The Prophet (peaceful prayers and blessings be upon him) said, “Every Muslim has five rights over another Muslim: to return the greetings, to visit the sick, to accompany funeral processions, to accept an invitation, to respond to the one who sneezes.” [al-Bukhari, Muslim]
When in good health, we visit each other and hang out. If we have a need to do so, we make time to meet up and speak to one another; through such interactions we form friendships and bonds. If this is the case when we are well, moreover it should be that these ties are strengthened while visiting someone when they are sick, when there is no need or tangible benefit other than pure love, concern, and care.
The sunna of visiting the sick applies to not only people we know, but also people we don’t know, as there is always room for forming new friendships.
When we share the suffering of others, even if the suffering be mild, and we take the time out to offer comfort and support in times of weakness and sickness, whether physical or emotional, we can truly begin to grasp some of the meanings behind the words of the Prophet (peaceful prayers and blessings be upon him) when he said:
The similitude of believers in regard to mutual love, affection, and camaraderie is that of one body; when any limb of it aches, the whole body aches, because of sleeplessness and fever. [Muslim]
Indeed, Allah would say on the Day of Resurrection: ‘Where are those who have mutual love for My Glory’s sake? Today I shall shelter them in My shade when there is no other shade but Mine.’ [Muslim]
The recommendation to visit the sick not only apply to believers, but extends towards non-Muslims. The Prophet (peaceful prayers and blessings be upon him) would visit non-Muslims when they were sick, such as the hadith of the young Jewish boy as narrated by Imam al-Bukhari.
Moreover, in visiting the sick, there is something in it for the one visiting: reminders and rewards.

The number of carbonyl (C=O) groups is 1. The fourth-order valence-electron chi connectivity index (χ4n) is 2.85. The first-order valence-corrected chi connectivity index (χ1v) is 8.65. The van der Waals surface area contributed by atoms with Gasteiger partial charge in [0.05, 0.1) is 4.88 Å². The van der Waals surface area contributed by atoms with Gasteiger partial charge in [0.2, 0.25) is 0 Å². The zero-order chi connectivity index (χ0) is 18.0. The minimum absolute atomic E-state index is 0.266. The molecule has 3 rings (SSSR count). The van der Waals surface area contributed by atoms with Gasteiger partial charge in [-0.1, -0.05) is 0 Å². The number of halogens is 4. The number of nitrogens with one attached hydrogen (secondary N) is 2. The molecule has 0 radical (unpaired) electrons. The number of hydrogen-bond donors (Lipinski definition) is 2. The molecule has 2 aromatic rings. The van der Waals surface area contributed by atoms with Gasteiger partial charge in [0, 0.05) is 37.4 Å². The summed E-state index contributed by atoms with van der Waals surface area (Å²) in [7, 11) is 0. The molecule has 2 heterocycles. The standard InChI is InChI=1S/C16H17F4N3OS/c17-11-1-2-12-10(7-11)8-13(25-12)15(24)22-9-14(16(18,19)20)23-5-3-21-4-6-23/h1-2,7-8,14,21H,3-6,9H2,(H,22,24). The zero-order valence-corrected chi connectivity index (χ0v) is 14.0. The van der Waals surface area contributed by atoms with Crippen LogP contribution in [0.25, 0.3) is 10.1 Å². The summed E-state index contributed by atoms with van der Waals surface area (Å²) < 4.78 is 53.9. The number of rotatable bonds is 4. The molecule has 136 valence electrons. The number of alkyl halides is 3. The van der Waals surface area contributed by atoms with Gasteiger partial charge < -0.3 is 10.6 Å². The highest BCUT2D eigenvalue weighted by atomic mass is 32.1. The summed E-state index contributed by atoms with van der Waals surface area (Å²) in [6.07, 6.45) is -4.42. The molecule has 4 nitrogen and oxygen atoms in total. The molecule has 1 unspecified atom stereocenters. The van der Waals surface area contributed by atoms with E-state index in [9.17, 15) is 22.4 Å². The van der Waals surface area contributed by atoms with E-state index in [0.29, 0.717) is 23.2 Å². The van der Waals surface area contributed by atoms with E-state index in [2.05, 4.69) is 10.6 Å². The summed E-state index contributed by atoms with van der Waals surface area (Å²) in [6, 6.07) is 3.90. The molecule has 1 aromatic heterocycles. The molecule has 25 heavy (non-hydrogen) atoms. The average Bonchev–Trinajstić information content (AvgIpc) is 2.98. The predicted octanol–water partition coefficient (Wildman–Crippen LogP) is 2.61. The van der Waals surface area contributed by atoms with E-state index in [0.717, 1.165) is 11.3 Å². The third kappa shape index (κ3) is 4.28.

Rewards for Visiting the Sick
There are many ahadith concerning the merits of visiting the sick. Among them, the Prophet (peaceful prayers and blessings be upon him) is recorded to have said:
When the Muslim visits his [sick] Muslim brother, he is harvesting the fruits of Paradise until he returns. [Muslim]
Whoever visits a sick person or visits a brother in Islam, a caller cries out to him, ‘May you be happy, may your walking be blessed, and may you occupy a dignified position in Paradise.’ [al-Tirmidhi]
There is no Muslim who visits a [sick] Muslim early in the morning but that seventy-thousand angels send blessings upon him until evening comes, and if he visits him in the evening, seventy thousand angels send blessings upon him until morning comes, and he will have a garden in Paradise. [al Tirmidhi]
Etiquettes of Visiting the Sick
Make an intention: We are told that “Acts are according to their intentions” by the Prophet (peaceful prayers and blessings be upon him) [Muslim]. Therefore, one should make noble intentions such as:
- Fulfilling the right of a fellow Muslim
- To follow the sunna of the Prophet (peaceful prayers and blessings be upon him)
- To pray for their recovery and health
- To recite the sunna supplications when visiting
- To bring joy and happiness to the visited
- To help fulfil the needs of another person
- In case of a non-Muslim, to guide them to Islam by showing mercy and excellent manners